Copy and paste isn’t for social networking sites
That “don’t always believe what you read on the Internet” saying has proved once again to be not only true but also forgotten.
Recently, my news feed has been flooded with people posting about Facebook’s new copyright rules. I think it is time to recognize the hoax and admit that we should be a little more suspicious of online content origins.
The post in question read partly as follows, “In response to the new Facebook guidelines I hereby declare that my copyright is attached to all of my personal details, illustrations, comics, paintings, professional photos and videos, etc. (as a result of the Berner Convention). For commercial use of the above my written consent is needed at all times! (Anyone reading this can copy this text and paste it on their Facebook Wall. This will place them under protection of copyright laws).”
The post continued to use false facts when it went on to say, “By the present communiqué, I notify Facebook that it is strictly forbidden to disclose, copy, distribute, disseminate, or take any other action against me on the basis of this profile and/or its contents… Facebook is now an open capital entity…If you do not publish a statement at least once, you will be tacitly allowing the use of elements, such as your photos, as well as the information contained in your profile status updates.”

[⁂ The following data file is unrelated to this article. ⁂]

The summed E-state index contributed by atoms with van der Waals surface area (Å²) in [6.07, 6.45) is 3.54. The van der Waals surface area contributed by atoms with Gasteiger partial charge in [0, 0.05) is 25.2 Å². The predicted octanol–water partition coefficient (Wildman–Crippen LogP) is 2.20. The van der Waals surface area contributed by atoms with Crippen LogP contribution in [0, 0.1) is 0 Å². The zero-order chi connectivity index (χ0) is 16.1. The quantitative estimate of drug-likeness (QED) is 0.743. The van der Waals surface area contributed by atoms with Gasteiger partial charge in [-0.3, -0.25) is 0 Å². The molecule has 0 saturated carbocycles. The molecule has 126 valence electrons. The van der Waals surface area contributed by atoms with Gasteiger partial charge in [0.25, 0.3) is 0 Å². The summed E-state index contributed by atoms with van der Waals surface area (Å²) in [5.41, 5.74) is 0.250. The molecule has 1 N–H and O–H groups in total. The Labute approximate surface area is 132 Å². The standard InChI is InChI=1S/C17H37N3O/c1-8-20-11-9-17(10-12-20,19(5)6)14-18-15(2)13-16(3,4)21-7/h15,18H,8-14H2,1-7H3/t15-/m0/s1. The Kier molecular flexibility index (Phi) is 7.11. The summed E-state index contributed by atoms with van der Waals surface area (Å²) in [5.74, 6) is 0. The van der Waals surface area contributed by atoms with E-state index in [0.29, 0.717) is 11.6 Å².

This encouraging message is a total hoax, so don’t fall for the fancy wording and save yourself the embarrassment later.
First off, a Facebook post would make no legal difference.
Also, you are protected by copyright law no matter what. When you upload content on Facebook, you are giving the website the ability to show it.
The key word in that sentence is you. You decide what is posted and to whom, not Facebook.
There is also no such thing as a Berner Convention; there is a Berne Convention, but it is for fictitious books.
I think many people are confused since Facebook is now a publicly traded company. However, this new change is completely unrelated to their policies.
I think this is yet another perfect example of how misinformed people can be. Once again, think before you post. Just because some fancy jargon is thrown around, doesn’t make it true.
Overall, this should be another eye opener about online content. Be proactive when you read things online. Go and search for information from reliable sources. Don’t copy and paste anything. Research and come up with your own opinions. Be creative and use your own words.
Once you are fully informed, then I strongly encourage you to use social networking sites. That is what they are for, to provide a place for free expression, just make sure you know what you are talking about.
That way you will not only be better informed for your own personal use, but also will be better representing yourself on social media.
Alyssa Townsend can be reached at firstname.lastname@example.org.